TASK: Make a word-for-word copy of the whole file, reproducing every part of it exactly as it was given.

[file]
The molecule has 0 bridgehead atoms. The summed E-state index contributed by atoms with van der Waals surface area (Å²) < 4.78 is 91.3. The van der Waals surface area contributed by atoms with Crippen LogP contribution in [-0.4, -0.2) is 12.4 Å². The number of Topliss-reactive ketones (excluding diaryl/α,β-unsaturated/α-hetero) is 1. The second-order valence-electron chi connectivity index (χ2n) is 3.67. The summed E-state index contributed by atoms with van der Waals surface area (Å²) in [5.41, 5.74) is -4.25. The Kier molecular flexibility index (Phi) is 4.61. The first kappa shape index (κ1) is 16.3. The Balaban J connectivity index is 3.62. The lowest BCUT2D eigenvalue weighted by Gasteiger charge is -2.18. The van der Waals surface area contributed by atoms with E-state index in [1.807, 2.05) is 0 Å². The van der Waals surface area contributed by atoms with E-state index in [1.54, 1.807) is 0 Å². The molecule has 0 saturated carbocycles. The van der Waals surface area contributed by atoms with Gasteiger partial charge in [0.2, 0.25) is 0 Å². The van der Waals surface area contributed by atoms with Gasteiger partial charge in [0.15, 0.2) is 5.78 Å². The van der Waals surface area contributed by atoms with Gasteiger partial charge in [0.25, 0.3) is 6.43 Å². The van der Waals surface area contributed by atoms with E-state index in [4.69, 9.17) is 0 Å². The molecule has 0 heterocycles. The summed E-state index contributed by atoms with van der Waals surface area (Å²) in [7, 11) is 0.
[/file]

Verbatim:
The molecule has 0 bridgehead atoms. The summed E-state index contributed by atoms with van der Waals surface area (Å²) < 4.78 is 91.3. The van der Waals surface area contributed by atoms with Crippen LogP contribution in [-0.4, -0.2) is 12.4 Å². The number of Topliss-reactive ketones (excluding diaryl/α,β-unsaturated/α-hetero) is 1. The second-order valence-electron chi connectivity index (χ2n) is 3.67. The summed E-state index contributed by atoms with van der Waals surface area (Å²) in [5.41, 5.74) is -4.25. The Kier molecular flexibility index (Phi) is 4.61. The first kappa shape index (κ1) is 16.3. The Balaban J connectivity index is 3.62. The lowest BCUT2D eigenvalue weighted by Gasteiger charge is -2.18. The van der Waals surface area contributed by atoms with E-state index in [1.807, 2.05) is 0 Å². The van der Waals surface area contributed by atoms with E-state index in [1.54, 1.807) is 0 Å². The molecule has 0 saturated carbocycles. The van der Waals surface area contributed by atoms with Gasteiger partial charge in [0.2, 0.25) is 0 Å². The van der Waals surface area contributed by atoms with Gasteiger partial charge in [0.15, 0.2) is 5.78 Å². The van der Waals surface area contributed by atoms with Gasteiger partial charge in [0.25, 0.3) is 6.43 Å². The van der Waals surface area contributed by atoms with E-state index in [4.69, 9.17) is 0 Å². The molecule has 0 heterocycles. The summed E-state index contributed by atoms with van der Waals surface area (Å²) in [7, 11) is 0.